The U.S. Hispanic population is diverse, as discussed in this article from the Pew Research Center. While in cities like Houston, more than two in three Hispanics are of Mexican descent, other origin groups predominate elsewhere. Puerto Ricans are the largest Hispanic group in the Orlando, Florida, metro area, for example. As in English, there are words and phrases that vary by region or country and can signal where a speaker is from. The Spanish spoken in Spain is different from that in Mexico, Puerto Rico, or Venezuela.

For example, “glasses” in Mexico are “lentes”; in Spain they are “gafas.” And while some Mexican Spanish is similar to the English—e.g., “computadora” means “computer”—the Spanish words can be very different in other countries. In Spain, “ordenador” is the Spanish word for “computer.” Brands looking to create video/aural content to reach Hispanic audiences should also be aware of pronunciation differences. When a z or appears before an i or e in a word, the sounds translates to an s in Mexican Spanish. But it’s a th in Spain.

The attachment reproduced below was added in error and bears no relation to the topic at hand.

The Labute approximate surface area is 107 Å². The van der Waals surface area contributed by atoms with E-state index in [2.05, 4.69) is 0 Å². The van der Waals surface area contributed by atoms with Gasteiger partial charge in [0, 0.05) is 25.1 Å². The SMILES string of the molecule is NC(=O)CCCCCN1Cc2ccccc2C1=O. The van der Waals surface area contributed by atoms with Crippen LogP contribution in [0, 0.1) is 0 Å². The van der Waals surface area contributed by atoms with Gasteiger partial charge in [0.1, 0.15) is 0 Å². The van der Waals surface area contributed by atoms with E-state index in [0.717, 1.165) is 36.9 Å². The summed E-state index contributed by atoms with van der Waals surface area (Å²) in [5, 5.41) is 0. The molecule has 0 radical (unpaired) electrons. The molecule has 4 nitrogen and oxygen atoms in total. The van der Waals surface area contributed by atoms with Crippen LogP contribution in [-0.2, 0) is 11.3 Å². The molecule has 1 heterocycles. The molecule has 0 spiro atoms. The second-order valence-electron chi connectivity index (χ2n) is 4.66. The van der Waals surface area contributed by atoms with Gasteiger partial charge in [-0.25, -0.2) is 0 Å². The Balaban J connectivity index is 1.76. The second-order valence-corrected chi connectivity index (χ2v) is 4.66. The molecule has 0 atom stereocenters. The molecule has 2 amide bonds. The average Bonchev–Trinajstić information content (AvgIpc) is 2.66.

Idioms and slang also differ. “Camión” means “truck” in much of Latin America, but in Mexico it’s also slang for formal and informal route buses. And while “padre” means “father,” in Mexican slang it can also mean “cool.” Perhaps most important, some Spanish words have taken on awkward alternate meanings that could prove embarrassing if used by advertisers. Know the slang.

Bottom line: knowing Spanish is one thing, but knowing how to tailor an ad to accommodate cultural difference is another challenge. To successfully localize your ads and ensure your message is clear, make sure you’re using the same language as the speakers in your target market.

2 Consider the entire journey

Creating a seamless user experience is the key to effective advertising. An ad in Spanish doesn’t help much if the audience clicks through to a landing page that fails to accommodate Spanish, or a customer service rep who does not speak Spanish. Just as imagery needs to remain consistent across all consumer touchpoints, language needs to remain constant in a user experience. If your audience has a positive experience with your brand—one that makes them feel more at ease and able to find clear information—your brand will benefit.